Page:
Simona Ferrucci: Of course. Nothing is casual in Winter Severity Index. And the final intention was to underline the melodic impact of the lines isolating them in short cameos in the developing of the song structure.

Q: On this album, the listener is taken on a journey. Each track adds to the overall strength and cohesiveness. Was the flow from track-to-track intentional, or something that evolved during the recording process?

Simona Ferrucci: All the tracks have a common subject but declined in different ways. I think the LP can't actually be considered as a concept album but it definitely shows a strong connection between all its moments. The actual flow of the tracks was decided at the end of the composition and recording process, but I must admit I had a clear idea of it from the very beginning. Don't ask me more, it's pure instinct.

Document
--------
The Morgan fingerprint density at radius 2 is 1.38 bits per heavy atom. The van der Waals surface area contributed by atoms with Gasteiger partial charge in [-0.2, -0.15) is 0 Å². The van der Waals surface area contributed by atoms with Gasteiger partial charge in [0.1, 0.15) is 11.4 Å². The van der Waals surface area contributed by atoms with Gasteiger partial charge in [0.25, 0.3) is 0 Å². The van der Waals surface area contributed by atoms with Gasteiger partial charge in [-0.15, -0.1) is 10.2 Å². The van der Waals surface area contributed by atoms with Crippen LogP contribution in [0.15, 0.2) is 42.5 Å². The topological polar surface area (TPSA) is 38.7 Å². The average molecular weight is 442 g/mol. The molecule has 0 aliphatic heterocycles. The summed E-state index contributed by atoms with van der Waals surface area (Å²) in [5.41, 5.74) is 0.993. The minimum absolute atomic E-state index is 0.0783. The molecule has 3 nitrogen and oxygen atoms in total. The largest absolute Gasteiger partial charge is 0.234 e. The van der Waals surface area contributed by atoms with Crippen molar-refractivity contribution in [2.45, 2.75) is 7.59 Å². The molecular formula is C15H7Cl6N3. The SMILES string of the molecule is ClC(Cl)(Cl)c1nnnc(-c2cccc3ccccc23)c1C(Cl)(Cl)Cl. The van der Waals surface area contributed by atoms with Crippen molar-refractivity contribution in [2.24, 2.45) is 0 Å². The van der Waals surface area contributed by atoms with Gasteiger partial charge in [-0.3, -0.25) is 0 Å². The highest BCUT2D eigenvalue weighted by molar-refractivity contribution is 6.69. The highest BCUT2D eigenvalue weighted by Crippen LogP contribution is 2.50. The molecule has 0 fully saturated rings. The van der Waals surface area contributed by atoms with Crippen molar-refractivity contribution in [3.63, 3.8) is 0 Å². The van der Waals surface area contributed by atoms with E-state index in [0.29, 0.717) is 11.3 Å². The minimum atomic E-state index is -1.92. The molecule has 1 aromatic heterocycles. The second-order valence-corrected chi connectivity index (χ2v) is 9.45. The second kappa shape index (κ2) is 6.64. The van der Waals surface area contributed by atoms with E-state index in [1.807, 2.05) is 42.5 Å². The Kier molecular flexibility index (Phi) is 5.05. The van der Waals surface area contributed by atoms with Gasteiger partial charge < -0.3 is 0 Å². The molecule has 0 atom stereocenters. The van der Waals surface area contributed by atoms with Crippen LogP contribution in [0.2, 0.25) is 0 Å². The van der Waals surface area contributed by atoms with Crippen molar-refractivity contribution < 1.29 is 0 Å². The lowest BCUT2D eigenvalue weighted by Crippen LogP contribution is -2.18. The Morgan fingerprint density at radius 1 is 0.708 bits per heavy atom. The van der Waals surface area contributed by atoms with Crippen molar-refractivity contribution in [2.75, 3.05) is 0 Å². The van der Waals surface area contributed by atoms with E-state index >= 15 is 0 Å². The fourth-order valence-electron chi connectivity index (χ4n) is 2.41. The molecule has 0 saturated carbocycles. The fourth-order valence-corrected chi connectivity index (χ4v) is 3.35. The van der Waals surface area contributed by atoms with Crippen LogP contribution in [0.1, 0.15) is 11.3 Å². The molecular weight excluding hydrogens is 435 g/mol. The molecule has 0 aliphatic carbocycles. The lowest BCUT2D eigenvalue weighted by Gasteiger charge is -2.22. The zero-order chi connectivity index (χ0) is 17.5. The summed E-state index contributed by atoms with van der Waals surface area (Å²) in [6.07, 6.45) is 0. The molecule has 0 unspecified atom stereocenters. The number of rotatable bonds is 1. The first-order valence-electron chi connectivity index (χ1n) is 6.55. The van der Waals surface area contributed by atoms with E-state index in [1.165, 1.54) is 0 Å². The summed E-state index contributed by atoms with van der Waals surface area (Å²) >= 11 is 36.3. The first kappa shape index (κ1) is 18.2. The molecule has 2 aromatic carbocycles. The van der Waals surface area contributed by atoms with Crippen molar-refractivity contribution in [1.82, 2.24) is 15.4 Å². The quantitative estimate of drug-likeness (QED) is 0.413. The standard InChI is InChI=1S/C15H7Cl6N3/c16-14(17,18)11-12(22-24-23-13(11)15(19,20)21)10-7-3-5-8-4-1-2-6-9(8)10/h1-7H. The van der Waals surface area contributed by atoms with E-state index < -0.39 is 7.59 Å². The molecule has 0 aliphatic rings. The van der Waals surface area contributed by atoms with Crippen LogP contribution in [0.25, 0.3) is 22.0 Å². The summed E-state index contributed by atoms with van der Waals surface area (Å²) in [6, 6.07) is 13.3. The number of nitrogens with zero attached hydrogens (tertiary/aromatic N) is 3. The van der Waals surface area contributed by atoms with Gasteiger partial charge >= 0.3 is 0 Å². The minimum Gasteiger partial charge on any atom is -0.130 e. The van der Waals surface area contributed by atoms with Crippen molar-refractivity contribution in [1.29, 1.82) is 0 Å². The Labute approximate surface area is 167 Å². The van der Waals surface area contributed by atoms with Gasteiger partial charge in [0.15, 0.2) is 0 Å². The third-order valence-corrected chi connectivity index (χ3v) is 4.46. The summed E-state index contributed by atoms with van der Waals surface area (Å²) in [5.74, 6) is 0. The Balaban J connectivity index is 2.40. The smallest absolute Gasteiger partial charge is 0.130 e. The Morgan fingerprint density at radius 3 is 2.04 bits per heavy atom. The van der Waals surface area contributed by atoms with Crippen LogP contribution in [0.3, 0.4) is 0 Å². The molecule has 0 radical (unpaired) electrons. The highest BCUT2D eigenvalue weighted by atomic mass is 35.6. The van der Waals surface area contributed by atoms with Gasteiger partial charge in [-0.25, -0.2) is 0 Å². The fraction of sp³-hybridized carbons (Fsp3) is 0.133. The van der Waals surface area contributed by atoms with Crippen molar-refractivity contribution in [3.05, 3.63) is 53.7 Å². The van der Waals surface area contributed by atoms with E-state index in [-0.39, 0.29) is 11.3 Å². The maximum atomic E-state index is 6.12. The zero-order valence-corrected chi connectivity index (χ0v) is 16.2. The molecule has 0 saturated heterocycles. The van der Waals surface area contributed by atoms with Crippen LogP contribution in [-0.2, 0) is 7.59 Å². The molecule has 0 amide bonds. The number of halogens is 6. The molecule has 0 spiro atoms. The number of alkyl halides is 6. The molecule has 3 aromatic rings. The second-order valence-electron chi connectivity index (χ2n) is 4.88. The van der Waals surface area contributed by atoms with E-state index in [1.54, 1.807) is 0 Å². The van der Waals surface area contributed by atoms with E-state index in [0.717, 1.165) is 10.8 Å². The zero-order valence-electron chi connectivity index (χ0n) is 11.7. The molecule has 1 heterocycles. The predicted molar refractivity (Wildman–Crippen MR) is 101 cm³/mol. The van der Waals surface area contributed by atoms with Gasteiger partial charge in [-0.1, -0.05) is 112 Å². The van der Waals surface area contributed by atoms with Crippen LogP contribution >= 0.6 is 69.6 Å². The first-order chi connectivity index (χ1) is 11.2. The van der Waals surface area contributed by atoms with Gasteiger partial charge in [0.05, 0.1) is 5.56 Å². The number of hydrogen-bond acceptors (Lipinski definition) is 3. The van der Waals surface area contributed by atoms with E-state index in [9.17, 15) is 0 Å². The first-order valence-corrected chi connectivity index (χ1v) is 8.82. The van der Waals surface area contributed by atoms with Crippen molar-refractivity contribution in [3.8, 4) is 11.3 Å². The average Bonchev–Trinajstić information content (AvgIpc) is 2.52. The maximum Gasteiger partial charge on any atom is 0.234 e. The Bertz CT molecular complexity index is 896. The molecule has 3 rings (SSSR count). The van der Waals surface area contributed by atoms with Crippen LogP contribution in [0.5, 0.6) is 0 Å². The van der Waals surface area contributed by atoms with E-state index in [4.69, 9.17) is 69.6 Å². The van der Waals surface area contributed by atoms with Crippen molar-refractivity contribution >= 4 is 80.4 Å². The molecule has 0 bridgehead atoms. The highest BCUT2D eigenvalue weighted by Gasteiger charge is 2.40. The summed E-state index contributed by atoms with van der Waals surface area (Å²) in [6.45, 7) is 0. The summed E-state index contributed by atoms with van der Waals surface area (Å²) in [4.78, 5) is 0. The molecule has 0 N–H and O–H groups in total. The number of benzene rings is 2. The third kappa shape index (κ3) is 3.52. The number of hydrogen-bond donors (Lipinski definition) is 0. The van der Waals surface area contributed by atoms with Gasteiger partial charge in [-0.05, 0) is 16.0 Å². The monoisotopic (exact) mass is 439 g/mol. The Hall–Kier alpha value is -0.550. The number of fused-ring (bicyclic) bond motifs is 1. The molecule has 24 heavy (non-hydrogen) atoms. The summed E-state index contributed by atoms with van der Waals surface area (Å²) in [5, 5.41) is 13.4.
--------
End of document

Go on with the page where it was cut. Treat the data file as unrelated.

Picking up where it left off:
Alessandra Romeo: It was clear from the beginning that ‘Disgelo’ would be a different album, divided into eight tracks, but a unique whole routed in various moments. Each track is a landscape where you can lose yourself, pierced by emotions.


Q: ‘Blood Rock Records’ will be releasing the vinyl version of ‘Disgelo’. Tell us a little about the label and why you have elected to work with them? Will ‘Disgelo’ be pressed on 130gm or 180gm vinyl? Will there be coloured vinyl?

Simona Ferrucci: Blood Rock Records is a little Italian label headed by a single guy, Enrico Spallarossa, we collaborate with since 2013. Its releases are always well-finished from an aesthetic and functional point of view but what we appreciate the most is that the label has a various roster, from doom metal to dark ambient, from new wave to experimental, from psych rock to electronics, from new projects to historical ones. The trademark is, of course, an obscure mood, nevertheless remaining regardless to the strict labelling imposed by trade. In this sense Blood Rock Records is a real independent label. The vinyl will be released in May, and it will be transparent and with a gatefold sleeve.

Alessandra Romeo: I couldn’t say better than Simona.